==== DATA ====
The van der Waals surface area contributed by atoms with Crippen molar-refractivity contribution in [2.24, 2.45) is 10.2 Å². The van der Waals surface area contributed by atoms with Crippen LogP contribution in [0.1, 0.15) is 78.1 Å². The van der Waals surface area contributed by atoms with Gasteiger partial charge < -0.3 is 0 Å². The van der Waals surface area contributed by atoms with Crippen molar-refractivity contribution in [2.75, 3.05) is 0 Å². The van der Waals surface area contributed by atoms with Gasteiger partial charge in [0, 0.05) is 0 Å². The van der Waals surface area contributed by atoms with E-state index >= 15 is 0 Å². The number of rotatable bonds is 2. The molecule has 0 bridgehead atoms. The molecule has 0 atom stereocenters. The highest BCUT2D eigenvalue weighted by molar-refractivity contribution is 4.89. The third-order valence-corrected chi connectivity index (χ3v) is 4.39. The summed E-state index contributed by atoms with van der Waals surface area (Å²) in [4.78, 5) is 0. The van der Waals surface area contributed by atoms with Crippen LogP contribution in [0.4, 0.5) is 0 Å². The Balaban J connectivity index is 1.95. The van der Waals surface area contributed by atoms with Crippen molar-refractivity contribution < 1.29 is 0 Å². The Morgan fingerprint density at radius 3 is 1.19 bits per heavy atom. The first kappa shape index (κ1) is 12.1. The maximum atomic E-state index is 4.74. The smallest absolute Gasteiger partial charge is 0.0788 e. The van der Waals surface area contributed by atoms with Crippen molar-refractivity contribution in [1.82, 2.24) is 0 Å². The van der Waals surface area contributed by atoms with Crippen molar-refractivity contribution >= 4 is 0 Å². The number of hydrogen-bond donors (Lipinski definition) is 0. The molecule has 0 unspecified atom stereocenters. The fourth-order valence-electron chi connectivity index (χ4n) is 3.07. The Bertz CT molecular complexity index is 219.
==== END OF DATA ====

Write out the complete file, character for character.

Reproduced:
The van der Waals surface area contributed by atoms with Crippen molar-refractivity contribution in [2.24, 2.45) is 10.2 Å². The van der Waals surface area contributed by atoms with Crippen LogP contribution in [0.1, 0.15) is 78.1 Å². The van der Waals surface area contributed by atoms with Gasteiger partial charge < -0.3 is 0 Å². The van der Waals surface area contributed by atoms with Crippen molar-refractivity contribution in [2.75, 3.05) is 0 Å². The van der Waals surface area contributed by atoms with Gasteiger partial charge in [0, 0.05) is 0 Å². The van der Waals surface area contributed by atoms with E-state index >= 15 is 0 Å². The number of rotatable bonds is 2. The molecule has 0 bridgehead atoms. The molecule has 0 atom stereocenters. The highest BCUT2D eigenvalue weighted by molar-refractivity contribution is 4.89. The third-order valence-corrected chi connectivity index (χ3v) is 4.39. The summed E-state index contributed by atoms with van der Waals surface area (Å²) in [4.78, 5) is 0. The van der Waals surface area contributed by atoms with Crippen LogP contribution in [0.4, 0.5) is 0 Å². The Balaban J connectivity index is 1.95. The van der Waals surface area contributed by atoms with Crippen molar-refractivity contribution < 1.29 is 0 Å². The Morgan fingerprint density at radius 3 is 1.19 bits per heavy atom. The first kappa shape index (κ1) is 12.1. The maximum atomic E-state index is 4.74. The smallest absolute Gasteiger partial charge is 0.0788 e. The van der Waals surface area contributed by atoms with Crippen molar-refractivity contribution in [1.82, 2.24) is 0 Å². The van der Waals surface area contributed by atoms with Crippen molar-refractivity contribution >= 4 is 0 Å². The number of hydrogen-bond donors (Lipinski definition) is 0. The molecule has 0 unspecified atom stereocenters. The fourth-order valence-electron chi connectivity index (χ4n) is 3.07. The Bertz CT molecular complexity index is 219.